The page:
Why is there a need for certified translations?
Even the document is question is one that, given your sound command of the language involved, you could probably translate yourself, this does not mean that your translation can be used for official purposes. What you need is a so-called 'Court-accredited Translator', i.e. a professional translator, whose academic background and the excellent results achieved as part of his or her studies make that translator eligible in the eyes of the Court to prepare certified translations. In other words, there are official swearing-in or accreditation procedures involved.
It is a requirement that the translation of the source text be complete, i.e. it must include the contents of any incidental remarks, stamps, seals and fee stamps. The wording of the certification which the Court-accredited translator adds to the translation of the text serves to confirm just this. Along with the name and signature (of the translator), together with the date and the translator’s seal, the certification also provides the details of the Court before which the translator has been appointed and authorised.
The Guidelines of the Federal Association of Interpreters and Translators dictate harmonisation in terms of the formal layout of a translation. Translations are required to be produced in certified form when it comes to matters of an official nature. Certification is likewise a requirement when it comes to applications for a place to study abroad or for work permits in a foreign jurisdiction, etc.
The situation in Germany is such that qualified translators who have either completed a course of third-level / university study in a foreign language or who have taken a State-recognised examination (such as, for example, through the Chamber of Industry and Commerce) seek the authorisation of the Courts of the Federal Republic of Germany to confirm the correctness and completeness of translations involving specific languages.
Once obtained, the authorities in the Federal Republic of Germany are then required to recognise and accept that confirmation.
Please note: there are some languages for which there are still no sworn / authorised translators available.
So, what if the translation is intended for use outside of Germany?
Generally speaking, translations that originate from Germany and are "certified" will be recognised in all of the Member States of the European Union without having to undergo any further official authorisation procedure.
Having said that, however, it cannot do any harm to place an appropriate enquiry with the authority for whom the translation is intended!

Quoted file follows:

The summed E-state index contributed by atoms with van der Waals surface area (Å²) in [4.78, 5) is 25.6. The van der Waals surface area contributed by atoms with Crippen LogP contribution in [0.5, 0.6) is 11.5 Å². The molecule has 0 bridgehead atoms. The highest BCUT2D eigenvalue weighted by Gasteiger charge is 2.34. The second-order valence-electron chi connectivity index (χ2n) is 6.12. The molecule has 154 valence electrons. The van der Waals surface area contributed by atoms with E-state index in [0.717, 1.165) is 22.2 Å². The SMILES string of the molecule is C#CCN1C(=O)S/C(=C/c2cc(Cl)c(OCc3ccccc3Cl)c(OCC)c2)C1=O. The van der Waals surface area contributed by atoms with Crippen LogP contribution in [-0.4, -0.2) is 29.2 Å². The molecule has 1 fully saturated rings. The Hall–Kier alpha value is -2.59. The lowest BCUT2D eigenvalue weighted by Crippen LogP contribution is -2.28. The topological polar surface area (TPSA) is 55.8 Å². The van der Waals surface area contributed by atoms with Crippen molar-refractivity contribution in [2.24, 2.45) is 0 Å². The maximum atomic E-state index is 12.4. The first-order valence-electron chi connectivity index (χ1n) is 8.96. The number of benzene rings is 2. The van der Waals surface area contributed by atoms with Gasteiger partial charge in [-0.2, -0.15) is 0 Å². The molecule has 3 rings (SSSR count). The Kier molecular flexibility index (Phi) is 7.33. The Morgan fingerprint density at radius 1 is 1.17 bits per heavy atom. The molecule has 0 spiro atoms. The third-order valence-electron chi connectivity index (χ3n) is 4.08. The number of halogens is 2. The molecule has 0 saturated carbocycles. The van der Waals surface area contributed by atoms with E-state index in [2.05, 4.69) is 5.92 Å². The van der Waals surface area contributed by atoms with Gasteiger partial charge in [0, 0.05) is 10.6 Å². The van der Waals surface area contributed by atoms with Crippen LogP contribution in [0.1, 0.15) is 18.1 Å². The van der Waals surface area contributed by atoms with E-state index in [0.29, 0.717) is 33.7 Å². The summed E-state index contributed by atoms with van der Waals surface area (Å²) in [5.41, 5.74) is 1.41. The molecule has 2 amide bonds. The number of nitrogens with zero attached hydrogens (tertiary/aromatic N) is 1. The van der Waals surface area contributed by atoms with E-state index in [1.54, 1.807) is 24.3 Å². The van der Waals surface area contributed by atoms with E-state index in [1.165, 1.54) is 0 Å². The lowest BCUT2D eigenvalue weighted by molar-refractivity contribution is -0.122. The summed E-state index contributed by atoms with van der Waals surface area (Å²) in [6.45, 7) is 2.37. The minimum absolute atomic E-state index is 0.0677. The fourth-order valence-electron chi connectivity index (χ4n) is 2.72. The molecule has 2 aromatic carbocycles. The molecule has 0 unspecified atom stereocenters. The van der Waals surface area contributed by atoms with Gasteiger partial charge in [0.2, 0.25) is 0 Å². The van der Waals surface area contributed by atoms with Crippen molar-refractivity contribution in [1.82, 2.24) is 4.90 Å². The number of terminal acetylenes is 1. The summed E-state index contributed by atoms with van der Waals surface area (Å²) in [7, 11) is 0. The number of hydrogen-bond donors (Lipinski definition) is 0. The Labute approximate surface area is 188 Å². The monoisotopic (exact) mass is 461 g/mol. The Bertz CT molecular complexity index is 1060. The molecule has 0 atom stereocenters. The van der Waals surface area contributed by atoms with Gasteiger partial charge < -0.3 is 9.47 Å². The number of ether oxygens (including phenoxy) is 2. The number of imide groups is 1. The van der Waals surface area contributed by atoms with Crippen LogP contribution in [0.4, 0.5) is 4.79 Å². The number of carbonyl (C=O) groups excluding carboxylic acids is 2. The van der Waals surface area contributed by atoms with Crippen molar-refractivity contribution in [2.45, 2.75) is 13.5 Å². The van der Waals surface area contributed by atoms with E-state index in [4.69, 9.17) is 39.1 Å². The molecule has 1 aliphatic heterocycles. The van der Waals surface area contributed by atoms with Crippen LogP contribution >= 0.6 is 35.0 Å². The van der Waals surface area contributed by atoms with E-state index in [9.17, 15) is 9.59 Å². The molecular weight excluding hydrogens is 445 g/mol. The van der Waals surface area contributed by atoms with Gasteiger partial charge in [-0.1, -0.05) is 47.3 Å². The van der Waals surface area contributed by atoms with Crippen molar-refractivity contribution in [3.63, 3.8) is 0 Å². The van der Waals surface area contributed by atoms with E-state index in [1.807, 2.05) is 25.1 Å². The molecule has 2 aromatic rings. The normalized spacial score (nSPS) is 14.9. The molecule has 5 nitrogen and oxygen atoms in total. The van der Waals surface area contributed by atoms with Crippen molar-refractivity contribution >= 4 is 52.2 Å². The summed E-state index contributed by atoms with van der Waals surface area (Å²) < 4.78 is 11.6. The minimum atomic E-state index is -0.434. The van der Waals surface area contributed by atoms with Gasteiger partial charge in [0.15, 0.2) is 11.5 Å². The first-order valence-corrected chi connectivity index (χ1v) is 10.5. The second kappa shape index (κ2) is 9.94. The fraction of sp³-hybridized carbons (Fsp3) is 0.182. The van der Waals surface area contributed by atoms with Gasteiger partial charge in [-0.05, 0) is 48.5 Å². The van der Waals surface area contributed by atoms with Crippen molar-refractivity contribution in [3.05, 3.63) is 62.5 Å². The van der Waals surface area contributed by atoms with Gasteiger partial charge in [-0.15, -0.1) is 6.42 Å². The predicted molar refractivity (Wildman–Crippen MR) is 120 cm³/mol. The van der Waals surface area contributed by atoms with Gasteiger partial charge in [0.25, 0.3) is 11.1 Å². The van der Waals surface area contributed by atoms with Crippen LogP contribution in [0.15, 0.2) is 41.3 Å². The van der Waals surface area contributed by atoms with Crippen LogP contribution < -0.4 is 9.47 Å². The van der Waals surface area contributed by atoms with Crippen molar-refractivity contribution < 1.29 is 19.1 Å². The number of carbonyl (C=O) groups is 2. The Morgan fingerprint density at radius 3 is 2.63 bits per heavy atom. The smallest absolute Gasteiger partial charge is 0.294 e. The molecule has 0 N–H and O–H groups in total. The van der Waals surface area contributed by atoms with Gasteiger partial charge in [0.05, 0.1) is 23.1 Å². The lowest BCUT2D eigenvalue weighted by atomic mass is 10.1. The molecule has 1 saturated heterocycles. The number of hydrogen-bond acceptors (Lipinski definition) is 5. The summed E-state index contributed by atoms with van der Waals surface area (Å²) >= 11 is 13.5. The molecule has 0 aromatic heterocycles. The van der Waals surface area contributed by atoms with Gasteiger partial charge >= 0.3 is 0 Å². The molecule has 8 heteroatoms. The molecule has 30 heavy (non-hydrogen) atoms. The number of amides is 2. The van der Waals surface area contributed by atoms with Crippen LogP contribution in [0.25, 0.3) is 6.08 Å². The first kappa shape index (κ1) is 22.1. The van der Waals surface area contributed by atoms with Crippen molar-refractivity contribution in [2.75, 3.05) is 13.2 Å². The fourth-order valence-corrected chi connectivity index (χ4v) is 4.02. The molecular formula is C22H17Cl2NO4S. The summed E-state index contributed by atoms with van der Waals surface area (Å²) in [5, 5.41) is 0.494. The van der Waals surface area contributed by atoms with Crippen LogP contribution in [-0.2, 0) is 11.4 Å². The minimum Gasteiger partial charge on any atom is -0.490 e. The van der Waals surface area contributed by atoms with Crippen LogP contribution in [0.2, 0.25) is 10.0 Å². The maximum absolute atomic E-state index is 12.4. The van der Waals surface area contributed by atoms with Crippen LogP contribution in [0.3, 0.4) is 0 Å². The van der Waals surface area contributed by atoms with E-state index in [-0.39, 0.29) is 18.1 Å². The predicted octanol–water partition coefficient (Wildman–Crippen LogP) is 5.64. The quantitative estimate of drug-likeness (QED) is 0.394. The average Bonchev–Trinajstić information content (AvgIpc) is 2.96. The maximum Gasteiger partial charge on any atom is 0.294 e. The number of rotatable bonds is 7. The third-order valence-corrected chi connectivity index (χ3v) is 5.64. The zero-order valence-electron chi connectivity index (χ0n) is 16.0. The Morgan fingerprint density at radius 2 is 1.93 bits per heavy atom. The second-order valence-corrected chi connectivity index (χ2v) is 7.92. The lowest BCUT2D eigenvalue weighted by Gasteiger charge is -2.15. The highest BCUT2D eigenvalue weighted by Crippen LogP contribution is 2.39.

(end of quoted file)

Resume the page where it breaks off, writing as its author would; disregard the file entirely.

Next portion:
If the translation is to go, for example, to such countries as the U.S.A., Brazil or Australia, it is highly probable that it will be necessary to arrange for supplementary authentication through the body representing the foreign state in Germany (consulate, embassy or suchlike). In most cases, our translators are registered with these agencies with the result that supplementary authentication ("legalisation") can be obtained without any bother. The procedure does, however, attract an administrative fee. We will be pleased, in exceptional cases, to arrange to have authentication carried out on behalf of the client.
Please bear in mind that, normally speaking, the source texts / certificates, which will have been issued by any of a variety of possible authorities or government agencies, will also be required to have undergone supplementary authentication by the President of the particular District Court that is dealing with it, the purpose of which is to provide the foreign authority in question with the assurance that it requires that the issuing body was authorised to issue it in the first place.
It is our policy to make a point of recommending to our CUSTOMERS that they clarify with the authorities that will ultimately be using them whether or not supplementary authentications / legalisations will be required. For, if, at the end of the day, the documents are not recognised, the costs incurred and the time lost can be considerable!
Please note! We are translators and not legal experts! It is not our job to provide legal advice! What's more, we are not authorised to recommend what the customer should, or should not, have translated. The decision as to how we are to be of service is the customer's, and the customer's alone. There are hard-and-fast rules in place as to how exactly a translation is to be prepared and structured. Hence, there are limits to the extent to which translations can be prepared in abridged form and nonetheless certified!
1. You have the authority responsible affix its supplementary certification / legalisation to the document to be translated.
2. You come to us with the document, which is now showing that supplementary certification / legalisation, and you instruct us to translate it for you.
3. We prepare the translation and certify the entire document.
4. You then have the higher-level authority in question (District Court [Landgericht] or, as the case may be [Higher Regional Court], affix its supplementary certification to our translation. They, by the way, will have a sample of our translator's signature on file for identification purposes. Or, alternatively:
4.a. We will look after obtaining the supplementary certification / legalisation on your behalf. This service, however, will attract a fee.